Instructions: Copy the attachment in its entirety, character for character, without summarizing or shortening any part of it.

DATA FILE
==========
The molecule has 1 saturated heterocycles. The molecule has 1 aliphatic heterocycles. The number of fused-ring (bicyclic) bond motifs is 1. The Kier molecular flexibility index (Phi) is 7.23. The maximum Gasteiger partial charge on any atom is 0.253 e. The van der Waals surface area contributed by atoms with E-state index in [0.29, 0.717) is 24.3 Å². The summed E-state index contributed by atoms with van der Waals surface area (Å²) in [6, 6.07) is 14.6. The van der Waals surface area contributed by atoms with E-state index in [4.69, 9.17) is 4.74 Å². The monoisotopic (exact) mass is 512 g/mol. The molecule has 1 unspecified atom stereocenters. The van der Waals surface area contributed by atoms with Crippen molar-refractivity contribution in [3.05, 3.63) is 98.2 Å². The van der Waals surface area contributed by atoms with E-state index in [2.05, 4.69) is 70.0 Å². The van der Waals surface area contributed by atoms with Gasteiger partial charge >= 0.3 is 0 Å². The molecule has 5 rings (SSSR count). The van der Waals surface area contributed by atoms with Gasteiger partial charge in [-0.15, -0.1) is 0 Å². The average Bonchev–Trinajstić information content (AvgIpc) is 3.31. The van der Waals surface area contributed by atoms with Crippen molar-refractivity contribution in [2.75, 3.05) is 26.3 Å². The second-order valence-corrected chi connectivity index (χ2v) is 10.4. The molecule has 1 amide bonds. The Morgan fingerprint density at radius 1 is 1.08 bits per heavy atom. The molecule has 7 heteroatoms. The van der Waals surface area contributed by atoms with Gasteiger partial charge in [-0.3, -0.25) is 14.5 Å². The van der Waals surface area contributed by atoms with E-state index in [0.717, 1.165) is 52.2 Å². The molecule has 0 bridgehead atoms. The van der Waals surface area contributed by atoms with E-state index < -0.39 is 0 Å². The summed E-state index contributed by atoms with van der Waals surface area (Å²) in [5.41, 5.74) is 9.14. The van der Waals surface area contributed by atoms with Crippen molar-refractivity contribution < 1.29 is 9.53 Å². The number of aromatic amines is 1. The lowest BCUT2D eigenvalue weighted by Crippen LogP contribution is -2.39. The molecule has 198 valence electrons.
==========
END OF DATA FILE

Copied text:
The molecule has 1 saturated heterocycles. The molecule has 1 aliphatic heterocycles. The number of fused-ring (bicyclic) bond motifs is 1. The Kier molecular flexibility index (Phi) is 7.23. The maximum Gasteiger partial charge on any atom is 0.253 e. The van der Waals surface area contributed by atoms with E-state index in [0.29, 0.717) is 24.3 Å². The summed E-state index contributed by atoms with van der Waals surface area (Å²) in [6, 6.07) is 14.6. The van der Waals surface area contributed by atoms with E-state index in [4.69, 9.17) is 4.74 Å². The monoisotopic (exact) mass is 512 g/mol. The molecule has 1 unspecified atom stereocenters. The van der Waals surface area contributed by atoms with Crippen molar-refractivity contribution in [3.05, 3.63) is 98.2 Å². The van der Waals surface area contributed by atoms with E-state index in [2.05, 4.69) is 70.0 Å². The van der Waals surface area contributed by atoms with Gasteiger partial charge >= 0.3 is 0 Å². The molecule has 5 rings (SSSR count). The van der Waals surface area contributed by atoms with Gasteiger partial charge in [-0.15, -0.1) is 0 Å². The average Bonchev–Trinajstić information content (AvgIpc) is 3.31. The van der Waals surface area contributed by atoms with Crippen molar-refractivity contribution in [2.75, 3.05) is 26.3 Å². The second-order valence-corrected chi connectivity index (χ2v) is 10.4. The molecule has 1 amide bonds. The Morgan fingerprint density at radius 1 is 1.08 bits per heavy atom. The molecule has 7 heteroatoms. The van der Waals surface area contributed by atoms with Gasteiger partial charge in [-0.3, -0.25) is 14.5 Å². The van der Waals surface area contributed by atoms with E-state index in [0.717, 1.165) is 52.2 Å². The molecule has 0 bridgehead atoms. The van der Waals surface area contributed by atoms with E-state index < -0.39 is 0 Å². The summed E-state index contributed by atoms with van der Waals surface area (Å²) in [5.41, 5.74) is 9.14. The van der Waals surface area contributed by atoms with Crippen molar-refractivity contribution < 1.29 is 9.53 Å². The number of aromatic amines is 1. The lowest BCUT2D eigenvalue weighted by Crippen LogP contribution is -2.39. The molecule has 198 valence electrons.